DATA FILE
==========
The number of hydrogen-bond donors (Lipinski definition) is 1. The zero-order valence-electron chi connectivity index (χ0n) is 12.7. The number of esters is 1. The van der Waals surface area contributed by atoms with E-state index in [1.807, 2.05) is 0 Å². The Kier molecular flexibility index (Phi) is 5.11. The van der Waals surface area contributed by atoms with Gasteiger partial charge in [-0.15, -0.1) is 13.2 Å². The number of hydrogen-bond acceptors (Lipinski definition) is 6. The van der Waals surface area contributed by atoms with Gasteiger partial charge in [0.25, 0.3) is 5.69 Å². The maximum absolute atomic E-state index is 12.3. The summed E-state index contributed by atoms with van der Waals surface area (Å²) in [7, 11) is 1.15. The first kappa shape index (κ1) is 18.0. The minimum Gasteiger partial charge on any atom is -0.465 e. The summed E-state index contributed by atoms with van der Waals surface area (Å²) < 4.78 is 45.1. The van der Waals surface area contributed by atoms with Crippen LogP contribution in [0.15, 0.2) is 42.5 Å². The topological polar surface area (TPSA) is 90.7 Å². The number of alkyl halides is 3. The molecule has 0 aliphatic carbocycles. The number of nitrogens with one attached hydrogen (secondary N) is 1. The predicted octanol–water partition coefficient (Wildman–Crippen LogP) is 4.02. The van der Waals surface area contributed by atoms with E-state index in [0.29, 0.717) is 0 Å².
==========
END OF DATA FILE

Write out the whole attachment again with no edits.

The number of hydrogen-bond donors (Lipinski definition) is 1. The zero-order valence-electron chi connectivity index (χ0n) is 12.7. The number of esters is 1. The van der Waals surface area contributed by atoms with E-state index in [1.807, 2.05) is 0 Å². The Kier molecular flexibility index (Phi) is 5.11. The van der Waals surface area contributed by atoms with Gasteiger partial charge in [-0.15, -0.1) is 13.2 Å². The number of hydrogen-bond acceptors (Lipinski definition) is 6. The van der Waals surface area contributed by atoms with Gasteiger partial charge in [0.25, 0.3) is 5.69 Å². The maximum absolute atomic E-state index is 12.3. The summed E-state index contributed by atoms with van der Waals surface area (Å²) in [7, 11) is 1.15. The first kappa shape index (κ1) is 18.0. The minimum Gasteiger partial charge on any atom is -0.465 e. The summed E-state index contributed by atoms with van der Waals surface area (Å²) < 4.78 is 45.1. The van der Waals surface area contributed by atoms with Crippen LogP contribution in [0.15, 0.2) is 42.5 Å². The topological polar surface area (TPSA) is 90.7 Å². The number of alkyl halides is 3. The molecule has 0 aliphatic carbocycles. The number of nitrogens with one attached hydrogen (secondary N) is 1. The predicted octanol–water partition coefficient (Wildman–Crippen LogP) is 4.02. The van der Waals surface area contributed by atoms with E-state index in [0.29, 0.717) is 0 Å².